“Refinancing” is a scary word for many people, but that shouldn’t be the case for you. For many homeowners, refinancing not only lowers your monthly payments and helps with your monthly budget, but it can also save you thousands of dollars in the long run.
You are not too late
For years now, we’ve been hearing that interest rates will be on the rise, and although there have been some small increases, you’re still in a great position to drastically lower your interest rate. The general rule is if your mortgage interest rate is more than one percent above the current market rate, you should consider refinancing.
It’s not too time-consuming
Don’t brush off refinancing just because it seems like a long and daunting process. An informational call with a lender to see how rates compare will only take a few minutes. There are also some programs for streamlining the application process. And besides, isn’t the amount of money you could save worth the time and effort?
ARMs can be refinanced, too
Seeing your Adjustable Rate Mortgage (ARM) increase after the introductory period can be incredibly stressful and place a squeeze on your budget. Many people assume they’re stuck, but ARMs can be refinanced, just like fixed-rate mortgages. You can even switch to a shorter-term fixed-rate mortgage, such as 15 or 23 years. The longer you’re planning to stay in the home, the more sense it makes to look into refinancing.
Factors to consider when refinancing
Home Equity: First of all, you need to find out how much home equity you have. Refinancing with little or no equity is not always possible with conventional lenders. The easiest way to find out is to use some of the popular consumer sites Zillow.com, Redfin.com, or Realtor.com. The best and most accurate way to find out if you qualify for a specific program is to visit a lender and discuss your individual needs. Homeowners with at least 10-15% equity will have better chance.
Credit Score: Lenders have tightened their standards for loan approvals in recent years, so some consumers may be surprised that even with good credit they will not always qualify for the lowest interest rates. Typically, lenders want to see a credit score of at least 720 or higher to qualify for better interest rates.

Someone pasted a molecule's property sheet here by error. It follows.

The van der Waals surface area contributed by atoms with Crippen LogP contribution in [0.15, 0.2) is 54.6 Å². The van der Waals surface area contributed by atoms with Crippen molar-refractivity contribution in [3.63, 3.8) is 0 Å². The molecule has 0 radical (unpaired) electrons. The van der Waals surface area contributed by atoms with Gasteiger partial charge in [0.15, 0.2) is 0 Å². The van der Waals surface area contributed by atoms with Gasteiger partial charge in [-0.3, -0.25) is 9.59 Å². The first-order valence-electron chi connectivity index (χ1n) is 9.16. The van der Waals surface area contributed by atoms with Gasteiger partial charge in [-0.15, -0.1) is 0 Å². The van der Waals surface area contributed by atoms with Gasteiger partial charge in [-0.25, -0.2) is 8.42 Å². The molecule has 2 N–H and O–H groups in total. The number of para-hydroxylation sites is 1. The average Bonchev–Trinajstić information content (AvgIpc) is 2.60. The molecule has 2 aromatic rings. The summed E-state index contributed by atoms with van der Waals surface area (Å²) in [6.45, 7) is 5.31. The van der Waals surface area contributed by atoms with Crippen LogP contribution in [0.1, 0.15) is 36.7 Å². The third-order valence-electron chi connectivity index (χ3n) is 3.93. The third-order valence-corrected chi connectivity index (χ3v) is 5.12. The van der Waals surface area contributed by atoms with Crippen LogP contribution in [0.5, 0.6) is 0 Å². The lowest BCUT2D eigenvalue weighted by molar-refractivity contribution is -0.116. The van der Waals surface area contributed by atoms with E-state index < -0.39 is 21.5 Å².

Debt-to-income ratio: Don’t assume that you already have a mortgage loan; you can get a new one. While some factors such as a high income, stable job history or substantial savings may help you qualify for a loan, they are not the only things lenders look at. In general, lenders usually want to keep the monthly housing payments under a maximum of 28% to 31% of your gross monthly income. Overall debt-to-income should be 36% or less, although with some additional positive factors some lenders will go above 40%. Just like when you try to buy a house and get the first mortgage, you may want to be prepared and pay off some debt before refinancing in order to qualify.
Refinancing cost: A home refinance usually costs between 3% and 5% of the loan amount. If you have enough equity, you can roll the costs into your new loan, increasing the principal. When you see offers like “no cost refinance”, remember, you pay for it one way or another. Usually that means you will pay a slightly higher interest rate to cover the fees. Negotiate and shop around before committing to a big loan is always a good idea.
It is important to figure out whether the costs of refinancing will be covered by your monthly savings, which is the only way for refinancing makes sense for you. For example, if your refinance costs you $2,000 and you are saving $100 per month over your previous loan, it will take 20 months to recoup your costs. If you intend to move or sell your home within two years, a refinance under this scenario may not make sense.
Rates and Terms: Do you know you are looking for in a loan? Having a good understanding about rates and term will help determine which mortgage product meets your needs.
*If your goal is to reduce your monthly payments, you will want a loan with the lowest interest rate for the longest term.
*If you want to pay less interest over the length of the loan, look for the lowest interest rate at the shortest term.
*If you want to pay off your loan as fast as possible, you should look for a mortgage with the shortest term at payments you can afford.
Points: Points usually equal to 1% of loan amount, which is paid to lender to bring down interest rate. When you shop around for rates and term, don’t forget to put points in consideration. Be sure to calculate how much you will pay in points with each loan, since these will be paid at the closing or wrapped into the principal of your new loan.
Refinancing is a complex process. To be honest, when it comes to houses and mortgage, nothing is simple and easy. Again, do your homework and consult experts. The good news is there are many resources at your fingertips when you are willing to learn and dig in nowadays. Beside the knowledge you will gain, the amount of saving over time well worth your time and effort.